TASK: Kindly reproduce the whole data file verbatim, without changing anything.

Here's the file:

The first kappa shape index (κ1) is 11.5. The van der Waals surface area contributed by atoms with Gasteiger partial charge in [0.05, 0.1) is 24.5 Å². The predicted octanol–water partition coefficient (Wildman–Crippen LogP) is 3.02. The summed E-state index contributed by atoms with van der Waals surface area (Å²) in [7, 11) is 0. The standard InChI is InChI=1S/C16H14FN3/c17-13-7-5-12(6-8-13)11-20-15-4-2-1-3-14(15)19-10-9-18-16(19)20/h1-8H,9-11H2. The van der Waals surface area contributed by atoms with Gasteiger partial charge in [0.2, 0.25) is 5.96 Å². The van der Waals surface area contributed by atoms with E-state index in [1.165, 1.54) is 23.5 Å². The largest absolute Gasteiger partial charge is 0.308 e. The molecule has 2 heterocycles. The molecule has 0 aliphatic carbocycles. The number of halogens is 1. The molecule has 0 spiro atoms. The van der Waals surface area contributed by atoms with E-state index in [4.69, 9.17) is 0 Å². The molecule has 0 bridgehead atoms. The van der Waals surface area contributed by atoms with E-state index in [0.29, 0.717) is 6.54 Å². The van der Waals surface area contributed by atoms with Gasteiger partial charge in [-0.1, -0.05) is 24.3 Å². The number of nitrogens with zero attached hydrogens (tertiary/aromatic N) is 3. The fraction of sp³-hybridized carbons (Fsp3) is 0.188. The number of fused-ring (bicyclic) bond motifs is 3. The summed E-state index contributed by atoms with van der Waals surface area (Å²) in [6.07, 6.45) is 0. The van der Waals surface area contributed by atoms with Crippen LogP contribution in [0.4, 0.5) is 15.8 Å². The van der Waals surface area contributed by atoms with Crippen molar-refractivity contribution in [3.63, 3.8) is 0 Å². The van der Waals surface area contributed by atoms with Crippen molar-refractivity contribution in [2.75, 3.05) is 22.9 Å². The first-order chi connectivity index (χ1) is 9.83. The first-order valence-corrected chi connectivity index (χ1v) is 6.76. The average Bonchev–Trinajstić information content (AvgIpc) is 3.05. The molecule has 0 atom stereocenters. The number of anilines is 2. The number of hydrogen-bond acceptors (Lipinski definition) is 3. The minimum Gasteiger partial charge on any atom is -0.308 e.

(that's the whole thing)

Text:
The first kappa shape index (κ1) is 11.5. The van der Waals surface area contributed by atoms with Gasteiger partial charge in [0.05, 0.1) is 24.5 Å². The predicted octanol–water partition coefficient (Wildman–Crippen LogP) is 3.02. The summed E-state index contributed by atoms with van der Waals surface area (Å²) in [7, 11) is 0. The standard InChI is InChI=1S/C16H14FN3/c17-13-7-5-12(6-8-13)11-20-15-4-2-1-3-14(15)19-10-9-18-16(19)20/h1-8H,9-11H2. The van der Waals surface area contributed by atoms with Gasteiger partial charge in [0.2, 0.25) is 5.96 Å². The van der Waals surface area contributed by atoms with E-state index in [1.165, 1.54) is 23.5 Å². The largest absolute Gasteiger partial charge is 0.308 e. The molecule has 2 heterocycles. The molecule has 0 aliphatic carbocycles. The number of halogens is 1. The molecule has 0 spiro atoms. The van der Waals surface area contributed by atoms with E-state index in [4.69, 9.17) is 0 Å². The molecule has 0 bridgehead atoms. The van der Waals surface area contributed by atoms with E-state index in [0.29, 0.717) is 6.54 Å². The van der Waals surface area contributed by atoms with Gasteiger partial charge in [-0.1, -0.05) is 24.3 Å². The number of nitrogens with zero attached hydrogens (tertiary/aromatic N) is 3. The fraction of sp³-hybridized carbons (Fsp3) is 0.188. The number of fused-ring (bicyclic) bond motifs is 3. The summed E-state index contributed by atoms with van der Waals surface area (Å²) in [6.07, 6.45) is 0. The van der Waals surface area contributed by atoms with Crippen LogP contribution in [0.4, 0.5) is 15.8 Å². The van der Waals surface area contributed by atoms with Crippen molar-refractivity contribution in [3.63, 3.8) is 0 Å². The van der Waals surface area contributed by atoms with Crippen molar-refractivity contribution in [2.75, 3.05) is 22.9 Å². The first-order chi connectivity index (χ1) is 9.83. The first-order valence-corrected chi connectivity index (χ1v) is 6.76. The average Bonchev–Trinajstić information content (AvgIpc) is 3.05. The molecule has 0 atom stereocenters. The number of anilines is 2. The number of hydrogen-bond acceptors (Lipinski definition) is 3. The minimum Gasteiger partial charge on any atom is -0.308 e.